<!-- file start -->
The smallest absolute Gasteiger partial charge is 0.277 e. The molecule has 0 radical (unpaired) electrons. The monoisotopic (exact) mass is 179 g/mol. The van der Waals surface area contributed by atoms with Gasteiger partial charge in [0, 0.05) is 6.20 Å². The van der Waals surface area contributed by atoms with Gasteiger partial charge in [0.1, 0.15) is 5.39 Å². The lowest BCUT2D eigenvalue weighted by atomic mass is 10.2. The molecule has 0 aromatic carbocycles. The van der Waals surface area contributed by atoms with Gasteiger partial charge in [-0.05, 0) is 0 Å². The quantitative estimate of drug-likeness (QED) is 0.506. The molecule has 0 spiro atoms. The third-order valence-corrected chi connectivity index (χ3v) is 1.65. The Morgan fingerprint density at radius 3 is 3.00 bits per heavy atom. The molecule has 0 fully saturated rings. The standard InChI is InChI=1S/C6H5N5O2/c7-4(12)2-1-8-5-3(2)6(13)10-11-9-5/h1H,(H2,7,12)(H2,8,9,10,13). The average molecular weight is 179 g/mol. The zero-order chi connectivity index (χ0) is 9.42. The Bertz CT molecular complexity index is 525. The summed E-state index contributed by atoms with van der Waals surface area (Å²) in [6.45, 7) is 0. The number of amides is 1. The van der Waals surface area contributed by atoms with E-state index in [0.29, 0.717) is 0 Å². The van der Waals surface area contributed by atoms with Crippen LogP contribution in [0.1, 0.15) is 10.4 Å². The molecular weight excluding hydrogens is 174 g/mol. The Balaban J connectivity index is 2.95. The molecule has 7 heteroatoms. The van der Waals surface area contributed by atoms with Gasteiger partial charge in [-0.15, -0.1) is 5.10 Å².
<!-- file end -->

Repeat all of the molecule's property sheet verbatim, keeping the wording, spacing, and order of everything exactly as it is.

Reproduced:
The smallest absolute Gasteiger partial charge is 0.277 e. The molecule has 0 radical (unpaired) electrons. The monoisotopic (exact) mass is 179 g/mol. The van der Waals surface area contributed by atoms with Gasteiger partial charge in [0, 0.05) is 6.20 Å². The van der Waals surface area contributed by atoms with Gasteiger partial charge in [0.1, 0.15) is 5.39 Å². The lowest BCUT2D eigenvalue weighted by atomic mass is 10.2. The molecule has 0 aromatic carbocycles. The van der Waals surface area contributed by atoms with Gasteiger partial charge in [-0.05, 0) is 0 Å². The quantitative estimate of drug-likeness (QED) is 0.506. The molecule has 0 spiro atoms. The third-order valence-corrected chi connectivity index (χ3v) is 1.65. The Morgan fingerprint density at radius 3 is 3.00 bits per heavy atom. The molecule has 0 fully saturated rings. The standard InChI is InChI=1S/C6H5N5O2/c7-4(12)2-1-8-5-3(2)6(13)10-11-9-5/h1H,(H2,7,12)(H2,8,9,10,13). The average molecular weight is 179 g/mol. The zero-order chi connectivity index (χ0) is 9.42. The Bertz CT molecular complexity index is 525. The summed E-state index contributed by atoms with van der Waals surface area (Å²) in [6.45, 7) is 0. The number of amides is 1. The van der Waals surface area contributed by atoms with E-state index in [0.29, 0.717) is 0 Å². The van der Waals surface area contributed by atoms with Crippen LogP contribution in [0.1, 0.15) is 10.4 Å². The molecular weight excluding hydrogens is 174 g/mol. The Balaban J connectivity index is 2.95. The molecule has 7 heteroatoms. The van der Waals surface area contributed by atoms with Gasteiger partial charge in [-0.15, -0.1) is 5.10 Å².